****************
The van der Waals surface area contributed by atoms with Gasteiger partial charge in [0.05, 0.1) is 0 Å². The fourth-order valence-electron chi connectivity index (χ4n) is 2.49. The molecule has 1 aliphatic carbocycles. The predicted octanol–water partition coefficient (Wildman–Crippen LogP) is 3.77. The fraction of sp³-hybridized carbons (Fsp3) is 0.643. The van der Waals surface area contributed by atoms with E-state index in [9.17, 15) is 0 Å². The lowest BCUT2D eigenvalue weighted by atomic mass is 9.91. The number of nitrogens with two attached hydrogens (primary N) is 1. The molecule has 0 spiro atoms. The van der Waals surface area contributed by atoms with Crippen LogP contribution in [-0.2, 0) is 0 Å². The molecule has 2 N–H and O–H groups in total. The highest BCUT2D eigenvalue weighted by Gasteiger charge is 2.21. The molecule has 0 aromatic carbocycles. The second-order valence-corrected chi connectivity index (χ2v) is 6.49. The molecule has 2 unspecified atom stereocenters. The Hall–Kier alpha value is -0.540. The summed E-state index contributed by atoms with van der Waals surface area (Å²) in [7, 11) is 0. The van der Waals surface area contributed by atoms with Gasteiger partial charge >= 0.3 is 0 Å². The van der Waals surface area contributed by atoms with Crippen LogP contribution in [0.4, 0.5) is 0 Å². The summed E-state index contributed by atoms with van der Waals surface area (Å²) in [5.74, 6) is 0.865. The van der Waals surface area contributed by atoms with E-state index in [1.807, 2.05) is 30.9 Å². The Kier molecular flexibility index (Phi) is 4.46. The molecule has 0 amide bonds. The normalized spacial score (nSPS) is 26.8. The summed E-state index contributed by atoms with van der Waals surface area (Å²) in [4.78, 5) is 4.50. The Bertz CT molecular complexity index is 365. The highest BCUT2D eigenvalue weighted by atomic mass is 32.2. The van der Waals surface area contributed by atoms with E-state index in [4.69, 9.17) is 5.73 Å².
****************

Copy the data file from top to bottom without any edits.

The van der Waals surface area contributed by atoms with Gasteiger partial charge in [0.05, 0.1) is 0 Å². The fourth-order valence-electron chi connectivity index (χ4n) is 2.49. The molecule has 1 aliphatic carbocycles. The predicted octanol–water partition coefficient (Wildman–Crippen LogP) is 3.77. The fraction of sp³-hybridized carbons (Fsp3) is 0.643. The van der Waals surface area contributed by atoms with E-state index in [9.17, 15) is 0 Å². The lowest BCUT2D eigenvalue weighted by atomic mass is 9.91. The number of nitrogens with two attached hydrogens (primary N) is 1. The molecule has 0 spiro atoms. The van der Waals surface area contributed by atoms with Crippen LogP contribution in [-0.2, 0) is 0 Å². The molecule has 2 N–H and O–H groups in total. The highest BCUT2D eigenvalue weighted by Gasteiger charge is 2.21. The molecule has 0 aromatic carbocycles. The second-order valence-corrected chi connectivity index (χ2v) is 6.49. The molecule has 2 unspecified atom stereocenters. The Hall–Kier alpha value is -0.540. The summed E-state index contributed by atoms with van der Waals surface area (Å²) in [7, 11) is 0. The van der Waals surface area contributed by atoms with Gasteiger partial charge >= 0.3 is 0 Å². The van der Waals surface area contributed by atoms with Crippen LogP contribution in [0.4, 0.5) is 0 Å². The summed E-state index contributed by atoms with van der Waals surface area (Å²) in [5.74, 6) is 0.865. The van der Waals surface area contributed by atoms with E-state index in [1.807, 2.05) is 30.9 Å². The Kier molecular flexibility index (Phi) is 4.46. The molecule has 0 amide bonds. The normalized spacial score (nSPS) is 26.8. The summed E-state index contributed by atoms with van der Waals surface area (Å²) in [4.78, 5) is 4.50. The Bertz CT molecular complexity index is 365. The highest BCUT2D eigenvalue weighted by atomic mass is 32.2. The van der Waals surface area contributed by atoms with E-state index in [4.69, 9.17) is 5.73 Å².